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The stakeholder concept is stretched well beyond its legitimate meaning by government and community activists, but some non-owners of a business -- employees, customers, suppliers, financiers -- are integral to the success of a business. 



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Post 8

Sunday, November 5 - 3:50pmSanction this postReply
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To Luke's post #3, I got out of business school a few years ago and they were teaching "stakeholders" in this manner in several classes.  I was a project manager before this and the stakeholder concept in this form is too broad and unappealing.

 

Reminds me of this part in The Fountainhead:

 

In the spring of 1936 a western city completed plans for a World’s Fair to be held next year, an international exposition to be known as “The March of the Centuries.”  The committee of distinguished civic leaders in charge of the project chose a council of the country’s best architects to design the fair. The civic leaders wished to be conspicuously progressive. Howard Roark was one of the eight architects chosen.
When he received the invitation, Roark appeared before the committee and explained that he would be glad to design the fair—alone.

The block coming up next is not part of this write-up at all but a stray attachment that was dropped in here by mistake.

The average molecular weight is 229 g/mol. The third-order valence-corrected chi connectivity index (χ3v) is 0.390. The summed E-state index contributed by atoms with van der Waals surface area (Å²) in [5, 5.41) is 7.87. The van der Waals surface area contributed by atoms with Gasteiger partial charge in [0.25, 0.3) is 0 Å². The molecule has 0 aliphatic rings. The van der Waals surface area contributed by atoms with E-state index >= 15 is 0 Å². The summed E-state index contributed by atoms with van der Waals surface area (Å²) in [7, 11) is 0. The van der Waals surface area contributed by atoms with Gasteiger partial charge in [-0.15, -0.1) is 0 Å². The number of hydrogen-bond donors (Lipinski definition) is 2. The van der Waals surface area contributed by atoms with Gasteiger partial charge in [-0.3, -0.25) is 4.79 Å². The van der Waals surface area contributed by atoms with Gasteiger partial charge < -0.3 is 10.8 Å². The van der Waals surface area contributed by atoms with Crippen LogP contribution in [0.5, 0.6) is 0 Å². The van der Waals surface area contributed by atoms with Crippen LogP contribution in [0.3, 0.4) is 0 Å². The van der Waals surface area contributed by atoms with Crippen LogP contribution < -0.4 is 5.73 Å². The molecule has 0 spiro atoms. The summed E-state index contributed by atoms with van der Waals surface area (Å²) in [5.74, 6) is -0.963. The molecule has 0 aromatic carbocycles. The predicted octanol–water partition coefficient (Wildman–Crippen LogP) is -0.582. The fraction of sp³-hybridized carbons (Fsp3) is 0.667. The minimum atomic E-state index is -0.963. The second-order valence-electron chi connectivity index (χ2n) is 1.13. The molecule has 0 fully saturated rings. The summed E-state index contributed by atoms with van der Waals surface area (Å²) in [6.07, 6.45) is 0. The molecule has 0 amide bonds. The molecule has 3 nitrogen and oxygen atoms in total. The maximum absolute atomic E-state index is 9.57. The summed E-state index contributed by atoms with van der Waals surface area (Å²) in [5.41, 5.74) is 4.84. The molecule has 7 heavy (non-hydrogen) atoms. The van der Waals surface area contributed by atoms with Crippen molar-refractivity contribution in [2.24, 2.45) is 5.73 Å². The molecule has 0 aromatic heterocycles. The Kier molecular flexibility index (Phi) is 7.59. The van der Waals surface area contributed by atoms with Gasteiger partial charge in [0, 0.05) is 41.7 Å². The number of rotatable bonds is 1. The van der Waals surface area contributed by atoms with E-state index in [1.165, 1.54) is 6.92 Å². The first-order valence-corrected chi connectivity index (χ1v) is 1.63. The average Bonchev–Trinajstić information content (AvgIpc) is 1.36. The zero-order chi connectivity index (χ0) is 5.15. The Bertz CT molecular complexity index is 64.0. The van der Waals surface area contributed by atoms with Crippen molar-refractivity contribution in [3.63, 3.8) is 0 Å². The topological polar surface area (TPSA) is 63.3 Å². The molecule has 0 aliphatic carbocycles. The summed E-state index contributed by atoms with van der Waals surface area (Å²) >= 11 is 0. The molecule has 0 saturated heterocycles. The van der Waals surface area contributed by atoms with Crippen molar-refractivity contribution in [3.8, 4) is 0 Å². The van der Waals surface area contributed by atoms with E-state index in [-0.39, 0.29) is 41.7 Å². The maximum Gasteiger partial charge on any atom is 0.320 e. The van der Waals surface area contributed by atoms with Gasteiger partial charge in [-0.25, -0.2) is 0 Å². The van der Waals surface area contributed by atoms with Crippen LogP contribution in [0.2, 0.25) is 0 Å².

“But you can’t be serious, Mr. Roark,” the chairman declared. “After all, with a stupendous undertaking of this nature, we want the best that can be had. I mean, two heads are better than one, you know, and eight heads ... why, you can see for yourself—the best talents of the country, the brightest names—you know, friendly consultation, co-operation and collaboration—you know what makes great achievements.”
“I do.”
“Then you realize ...”
“If you want me, you’ll have to let me do it all, alone. I don’t work with councils.”
“You wish to reject an opportunity like this, a spot in history, a chance of world fame, practically a chance of immortality ...”
“I don’t work with collectives. I don’t consult, I don’t co-operate, I don’t collaborate.”

 

(Edited by Korben Dallas on 11/05, 3:51pm)



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Post 9

Sunday, November 5 - 5:47pmSanction this postReply
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Tough titty, Howard, you can't always get what you want.

 

(Edited by Luke Setzer on 11/06, 6:00am)